There’s a question I’m often asked that I despise above all others:
I hate it more than being asked, “Are you still single?” (The answer to which, for the record, is yes. And when phrased that way, it almost makes me want to stay single out of spite.)
More than, “Did you ride your bike in the rain?”
(Answer: I live in Vancouver, BC. It rains about 300 days a year here. I love biking. I hate public transit. I own a good rain coat and shoe covers. And you see me do this every single day; this should no longer come as a shock.)
Even more than, “What’s your novel about?”
(Answer: Err, well, it’s a historical fiction…)
This question for which I hold so much disdain is none other than,
“What have you been up to?”
Not because I don’t do things, because I do. Lots of things.
But lately, I haven’t been doing much that’s new. Nor do the outcomes of my current activities tend to be fast.
“Focused” is a word I would use to describe my demeanor with regards to my current extracurricular activities. “Dynamic” is not.
Which honestly doesn’t make for the most compelling of answers to the query in question. Nobody really likes to hear the same answer every time they ask you what’s happening. I enjoy it even less to reply, “Oh, you know – still working on my novel. Still trying to get good at the guitar, and at Twitter. Still at my same job.”
Assuming I even remember to mention that much.
Long-term projects have a way of becoming invisible against the backdrop of one’s daily life, especially (and ironically) if one devotes time to them every day. Likewise, special yet fleeting events that occur amidst long-term projects are often quickly subsumed within the grind of protracted effort.
As a result, compared to people who change jobs/partners/hobbies/etc. like others change socks – folks with lots of short, snappy goings-on at the ready to share whenever asked – the answer to “What have you been up to?” can come to feel like “Nothing” – like you’re at an utter standstill; like life is passing you by while you’re stuck on these interminable projects; like you’re not really making progress on your goals at all.
Trust me: as someone who foolishly, bravely, unwittingly took on a convoluted, two-volume historical fiction novel as her first real writing project, I know what it feels like to not be progressing.
So, what’s a person in such a situation to do?
Easy: write your accomplishments down.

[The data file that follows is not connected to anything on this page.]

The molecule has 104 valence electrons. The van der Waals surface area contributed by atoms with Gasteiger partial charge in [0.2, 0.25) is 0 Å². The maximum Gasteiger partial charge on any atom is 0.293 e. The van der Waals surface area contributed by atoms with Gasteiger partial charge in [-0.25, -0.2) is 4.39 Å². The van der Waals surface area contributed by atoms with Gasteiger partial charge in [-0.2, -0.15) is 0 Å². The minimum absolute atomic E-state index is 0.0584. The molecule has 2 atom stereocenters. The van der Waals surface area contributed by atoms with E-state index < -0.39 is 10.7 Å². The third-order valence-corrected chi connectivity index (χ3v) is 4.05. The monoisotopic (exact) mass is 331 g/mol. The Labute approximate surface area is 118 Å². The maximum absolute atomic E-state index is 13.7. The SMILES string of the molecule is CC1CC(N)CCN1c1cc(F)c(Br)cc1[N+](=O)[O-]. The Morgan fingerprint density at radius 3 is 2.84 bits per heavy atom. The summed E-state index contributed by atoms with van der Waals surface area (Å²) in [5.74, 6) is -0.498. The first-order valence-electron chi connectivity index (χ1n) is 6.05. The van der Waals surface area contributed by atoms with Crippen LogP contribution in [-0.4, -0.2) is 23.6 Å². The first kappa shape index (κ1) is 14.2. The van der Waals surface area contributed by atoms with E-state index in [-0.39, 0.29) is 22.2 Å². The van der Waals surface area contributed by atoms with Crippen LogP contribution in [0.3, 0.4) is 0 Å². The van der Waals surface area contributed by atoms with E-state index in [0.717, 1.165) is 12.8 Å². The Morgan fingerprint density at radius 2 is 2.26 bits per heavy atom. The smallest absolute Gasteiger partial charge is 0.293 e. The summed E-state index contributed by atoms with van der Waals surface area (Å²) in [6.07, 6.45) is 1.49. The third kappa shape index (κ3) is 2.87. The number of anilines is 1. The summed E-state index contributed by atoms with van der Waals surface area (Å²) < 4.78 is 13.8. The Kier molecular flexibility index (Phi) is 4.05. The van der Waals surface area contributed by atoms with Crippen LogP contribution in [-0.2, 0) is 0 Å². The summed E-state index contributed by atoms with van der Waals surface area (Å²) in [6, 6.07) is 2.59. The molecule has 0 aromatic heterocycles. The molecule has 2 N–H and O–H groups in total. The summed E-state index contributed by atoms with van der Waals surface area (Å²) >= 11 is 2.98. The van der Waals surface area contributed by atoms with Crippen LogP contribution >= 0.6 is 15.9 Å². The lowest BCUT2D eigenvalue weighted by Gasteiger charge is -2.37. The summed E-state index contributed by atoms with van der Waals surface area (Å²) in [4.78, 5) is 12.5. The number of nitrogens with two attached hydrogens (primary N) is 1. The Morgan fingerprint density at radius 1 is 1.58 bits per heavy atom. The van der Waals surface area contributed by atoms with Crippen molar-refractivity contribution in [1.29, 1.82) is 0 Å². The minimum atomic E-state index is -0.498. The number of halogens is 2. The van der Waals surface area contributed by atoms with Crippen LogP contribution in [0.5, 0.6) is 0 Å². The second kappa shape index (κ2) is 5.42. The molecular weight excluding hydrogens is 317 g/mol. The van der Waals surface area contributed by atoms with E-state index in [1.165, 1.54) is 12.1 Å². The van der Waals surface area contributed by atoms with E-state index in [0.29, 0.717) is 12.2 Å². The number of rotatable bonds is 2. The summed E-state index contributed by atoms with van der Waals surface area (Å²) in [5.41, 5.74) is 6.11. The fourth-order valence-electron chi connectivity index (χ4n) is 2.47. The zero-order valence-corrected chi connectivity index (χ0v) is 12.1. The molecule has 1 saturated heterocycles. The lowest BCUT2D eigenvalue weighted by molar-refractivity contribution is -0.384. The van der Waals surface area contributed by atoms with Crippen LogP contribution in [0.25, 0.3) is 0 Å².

Just what the doctor ordered
Dr. Randy Paterson is a Vancouver based clinical psychologist and psychology lecturer. Back at the beginning of this year, I wrote about a talk of his I’d previously attended called Achieving Your Vision: Goal-setting in Real Life, and how I was going to use what I learned in formulating my 2013 New Year’s Resolutions.
During this talk, he discussed the benefits of adopting what he referred to as the Long Beach Principle, so named for the how easy it is to overlook how far one has walked along the eponymous California beach until s/he turns to behind him/her.
To quote Dr. Paterson,
You tell you’ve made progress by looking behind you, not ahead. Don’t keep your “eye on the prize”.
Indeed, by keeping one’s eyes fixed too firmly forward, all one may see is have far s/he hasn’t come. Which, for some people, is discouraging enough to halt all forward motion.
One of my New Year’s resolutions for 2013 was to keep a monthly record of accomplishments and noteworthy events in my life to review at the end of the year. It’s a kind of ridiculous thing to do, but at the same time, it’s not, for reading back even a month ago, I find myself realizing, “Oh yeah – I forgot I did that!”
I highly recommend the practice. It makes for great reading on days when it seems like I’ll never finish my novel-in-progress.
The most recent writing-related milestone I recorded in June was that I’d reached page 250. Whereas in January, I’d only just reached page 150.
That’s 100 new pages. It might not be the fastest 100 pages ever written, but it’s still progress.